Dealing with boiler pressure
Nobody wants their hot water supply or radiators to stop working. Unfortunately, incidents like this do sometimes occur and are often caused by a drop in boiler pressure. Depending on the cause, it is sometimes possible to correct a drop or increase in boiler pressure yourself, while other problems may require additional assistance.
What Should Your Boiler Pressure Be?
There is some variation in the recommended pressure of a boiler system depending on the make and model; however, a pressure reading of between one and one and a half bar generally suggests normal function. A reading below one bar indicates a problem and will normally cause your boiler to stop working. Similarly, a reading of above two and three-quarter bar indicates that the system is over pressurised. In this situation, it can be beneficial to bleed your radiators, as this will help to release some of the pressure and bring the system back down to a more normal level.
How to Resolve Low Pressure?
Should your boiler be suffering from low pressure and you are confident it is not as a result of a leak, then it is safe to repressurise your boiler system. If you are unsure about undertaking this task yourself, we would recommend hiring a Gas Safe Registered engineer to look at the system for you. However, it is also possible to tackle this problem on your own, as long as you stick to the following quick steps: Turn Off Your Boiler First, ensure your boiler is switched off before you begin to repressurise it. If possible, you should try and let the system cool for between four to six hours before starting this process.
Find the Hose
Next, check to see whether your boiler has an external filling loop. If it does, you may need to attach a braided filling hose here. Attaching a filling loop will enable you to add more pressure to the system. Some boilers have an internal filling loop, or a similar device used for the same function. If you are unsure, it is always best to refer to the manufacturer’s handbook for guidance.
Open the Filling Valves
Using either the installed tap handles or a screwdriver, start to open the filling valves on the boiler pipe work. As you turn the valves, you should begin to hear the sound of water running. Whilst doing this, keep an eye on the pressure gauge and ensure that the pressure is rising.
Close the Valves
Once the pressure gauge hits a reading of one bar it is time to close the valves off again. Try to not let the reading creep above one, as the pressure will still continue to increase slightly once the valves have been closed.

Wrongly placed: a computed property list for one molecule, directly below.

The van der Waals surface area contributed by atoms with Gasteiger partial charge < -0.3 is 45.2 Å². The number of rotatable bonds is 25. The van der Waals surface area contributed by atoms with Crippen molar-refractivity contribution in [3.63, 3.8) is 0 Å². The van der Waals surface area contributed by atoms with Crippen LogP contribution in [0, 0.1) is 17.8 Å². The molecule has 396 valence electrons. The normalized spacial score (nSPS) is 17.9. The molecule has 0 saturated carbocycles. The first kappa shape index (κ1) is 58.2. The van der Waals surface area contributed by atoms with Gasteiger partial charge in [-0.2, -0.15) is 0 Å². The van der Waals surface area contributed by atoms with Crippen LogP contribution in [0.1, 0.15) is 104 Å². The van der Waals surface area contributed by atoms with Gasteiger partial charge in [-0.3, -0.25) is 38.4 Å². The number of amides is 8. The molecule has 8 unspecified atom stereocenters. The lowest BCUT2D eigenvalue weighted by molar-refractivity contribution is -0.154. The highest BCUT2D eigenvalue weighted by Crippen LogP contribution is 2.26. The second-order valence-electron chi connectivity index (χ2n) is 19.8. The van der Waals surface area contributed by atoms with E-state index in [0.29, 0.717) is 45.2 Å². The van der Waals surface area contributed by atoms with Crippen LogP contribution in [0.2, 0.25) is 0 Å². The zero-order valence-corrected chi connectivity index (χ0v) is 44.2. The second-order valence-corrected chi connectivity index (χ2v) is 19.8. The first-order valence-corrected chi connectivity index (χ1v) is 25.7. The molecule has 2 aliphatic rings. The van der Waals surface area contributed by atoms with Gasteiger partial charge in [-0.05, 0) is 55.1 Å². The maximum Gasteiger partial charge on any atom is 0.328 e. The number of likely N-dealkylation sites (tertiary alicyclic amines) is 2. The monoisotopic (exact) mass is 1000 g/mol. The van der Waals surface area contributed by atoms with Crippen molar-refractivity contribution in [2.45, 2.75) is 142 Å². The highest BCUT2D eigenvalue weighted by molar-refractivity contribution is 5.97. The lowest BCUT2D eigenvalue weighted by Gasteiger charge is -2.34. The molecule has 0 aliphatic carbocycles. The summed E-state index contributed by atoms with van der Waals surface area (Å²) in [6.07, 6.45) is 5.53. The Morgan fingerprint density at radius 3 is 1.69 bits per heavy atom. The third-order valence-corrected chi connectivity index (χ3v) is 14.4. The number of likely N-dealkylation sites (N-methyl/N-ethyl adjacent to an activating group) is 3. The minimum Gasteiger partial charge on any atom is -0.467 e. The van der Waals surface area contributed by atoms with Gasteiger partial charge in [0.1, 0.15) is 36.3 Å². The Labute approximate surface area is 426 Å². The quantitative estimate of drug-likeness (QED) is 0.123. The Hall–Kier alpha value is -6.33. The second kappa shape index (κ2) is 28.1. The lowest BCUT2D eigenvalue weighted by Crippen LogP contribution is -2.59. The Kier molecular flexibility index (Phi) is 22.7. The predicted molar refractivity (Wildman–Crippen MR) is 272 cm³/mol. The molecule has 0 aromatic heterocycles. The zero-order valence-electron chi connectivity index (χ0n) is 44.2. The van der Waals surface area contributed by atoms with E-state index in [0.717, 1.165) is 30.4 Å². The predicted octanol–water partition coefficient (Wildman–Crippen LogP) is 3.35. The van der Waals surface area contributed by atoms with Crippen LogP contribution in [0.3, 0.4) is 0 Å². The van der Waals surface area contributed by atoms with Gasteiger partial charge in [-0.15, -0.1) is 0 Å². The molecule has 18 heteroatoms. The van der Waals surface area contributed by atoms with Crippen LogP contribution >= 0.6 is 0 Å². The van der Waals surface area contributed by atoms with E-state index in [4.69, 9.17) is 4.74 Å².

Switch the Boiler Back On
Wait for the pressure reading to settle, which can take a couple of minutes. Once it has, ensure that the reading is within a safe level of between one and one and a half bar and proceed to switch the boiler back on.
How to Resolve High Pressure?
Dealing with high pressure can be more tricky, as well as potentially more dangerous. Once again, it is not a job for everybody and might require the assistance of a qualified person to get right. If you are looking to do it yourself, you will need to try and bleed your radiators. We would recommend asking a second person to help you.
Cool Things Down
When bleeding a radiator, this can entail letting some excess water run out of it. Therefore, it is recommended that you let your system cool down before attempting to bleed resolve a high pressure issue so that the water is as cool as possible. You should let the system cool for four to six hours before starting the process.
Find the Key
Once the system has cooled, you will need to locate a bleed key, or radiator key. This is a small device that can be fitted to the top of a radiator and used to drain away pressure. Once you have a key to hand you can begin prepping for the bleeding process.
Protect Your Floor
Depending on how high the pressure is in your system, bleeding a radiator can be a messy process. That is why we would always recommend putting down some towels, or a dust sheet before starting. This way, you will ensure your floor is protected.
Bleed the Radiator
Fit the bleed key to the top of the radiator and slowly turn it until you can hear the sound of air, then water starting to be released. A small plastic tub is handy to catch the water as it comes out. If you have a second person helping you, then it is a good idea for them to stand near the pressure gauge whilst this is happening, to ensure you release the right amount of pressure. If you carrying out this task alone, then it is important to release pressure slowly, tightening the valve at intervals to allow you to check the gauge. You can then repeat this process until the issue is fixed.
Turn the Boiler Back On
Remember to check any valve you have worked with to ensure it has been retightened following the bleeding process. Check the gauge once more to make sure it is between one and one and a half bar. Once you are happy that your system pressure is at the right level then it is safe to turn your boiler back on.
When Should You Call an Installer?
We would always recommend hiring a Gas Safe Registered engineer if you are having any problems with your heating system, and this could include repressurising or bleeding your radiators if you do not feel comfortable attempting these tasks yourself. Similarly, should your boiler unit continue to lose pressure, or if the problem is not remedied by the methods identified in this article then we would recommend you call in a professional. Should you suspect that your boiler pressure has dropped as a result of a water leak then assistance should be sought as quickly as possible. Failing to do so can result in significant system damage, and ultimately affect the structural integrity of your home.